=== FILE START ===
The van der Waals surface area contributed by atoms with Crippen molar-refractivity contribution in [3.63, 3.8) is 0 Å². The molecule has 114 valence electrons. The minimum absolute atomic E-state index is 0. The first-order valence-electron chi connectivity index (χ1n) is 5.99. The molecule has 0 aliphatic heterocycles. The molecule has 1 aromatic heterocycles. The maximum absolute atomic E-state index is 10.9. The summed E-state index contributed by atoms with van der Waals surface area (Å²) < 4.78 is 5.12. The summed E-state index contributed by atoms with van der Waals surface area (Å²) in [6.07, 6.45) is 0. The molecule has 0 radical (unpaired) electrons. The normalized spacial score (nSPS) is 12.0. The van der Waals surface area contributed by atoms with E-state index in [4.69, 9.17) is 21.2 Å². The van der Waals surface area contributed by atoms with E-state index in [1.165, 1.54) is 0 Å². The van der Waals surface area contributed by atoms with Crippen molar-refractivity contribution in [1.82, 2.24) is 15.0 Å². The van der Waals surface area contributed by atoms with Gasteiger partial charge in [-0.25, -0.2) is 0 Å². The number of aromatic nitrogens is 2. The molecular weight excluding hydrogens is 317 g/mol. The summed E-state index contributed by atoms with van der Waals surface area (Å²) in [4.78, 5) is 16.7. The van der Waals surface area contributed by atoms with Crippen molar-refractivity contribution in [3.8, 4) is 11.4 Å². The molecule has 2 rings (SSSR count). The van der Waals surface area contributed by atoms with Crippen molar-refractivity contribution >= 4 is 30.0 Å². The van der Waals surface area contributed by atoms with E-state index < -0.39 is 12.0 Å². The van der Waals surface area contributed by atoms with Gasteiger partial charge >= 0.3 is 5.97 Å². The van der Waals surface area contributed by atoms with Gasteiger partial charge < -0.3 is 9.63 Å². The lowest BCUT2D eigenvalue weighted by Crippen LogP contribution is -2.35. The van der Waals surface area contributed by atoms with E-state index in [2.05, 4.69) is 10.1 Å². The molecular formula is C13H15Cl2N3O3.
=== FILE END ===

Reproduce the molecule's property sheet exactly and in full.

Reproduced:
The van der Waals surface area contributed by atoms with Crippen molar-refractivity contribution in [3.63, 3.8) is 0 Å². The molecule has 114 valence electrons. The minimum absolute atomic E-state index is 0. The first-order valence-electron chi connectivity index (χ1n) is 5.99. The molecule has 0 aliphatic heterocycles. The molecule has 1 aromatic heterocycles. The maximum absolute atomic E-state index is 10.9. The summed E-state index contributed by atoms with van der Waals surface area (Å²) < 4.78 is 5.12. The summed E-state index contributed by atoms with van der Waals surface area (Å²) in [6.07, 6.45) is 0. The molecule has 0 radical (unpaired) electrons. The normalized spacial score (nSPS) is 12.0. The van der Waals surface area contributed by atoms with E-state index in [4.69, 9.17) is 21.2 Å². The van der Waals surface area contributed by atoms with E-state index in [1.165, 1.54) is 0 Å². The van der Waals surface area contributed by atoms with Crippen molar-refractivity contribution in [1.82, 2.24) is 15.0 Å². The van der Waals surface area contributed by atoms with Gasteiger partial charge in [-0.25, -0.2) is 0 Å². The number of aromatic nitrogens is 2. The molecular weight excluding hydrogens is 317 g/mol. The summed E-state index contributed by atoms with van der Waals surface area (Å²) in [4.78, 5) is 16.7. The van der Waals surface area contributed by atoms with Crippen molar-refractivity contribution in [3.8, 4) is 11.4 Å². The molecule has 2 rings (SSSR count). The van der Waals surface area contributed by atoms with Crippen molar-refractivity contribution >= 4 is 30.0 Å². The van der Waals surface area contributed by atoms with E-state index < -0.39 is 12.0 Å². The van der Waals surface area contributed by atoms with Gasteiger partial charge >= 0.3 is 5.97 Å². The van der Waals surface area contributed by atoms with Gasteiger partial charge < -0.3 is 9.63 Å². The lowest BCUT2D eigenvalue weighted by Crippen LogP contribution is -2.35. The van der Waals surface area contributed by atoms with E-state index in [2.05, 4.69) is 10.1 Å². The molecular formula is C13H15Cl2N3O3.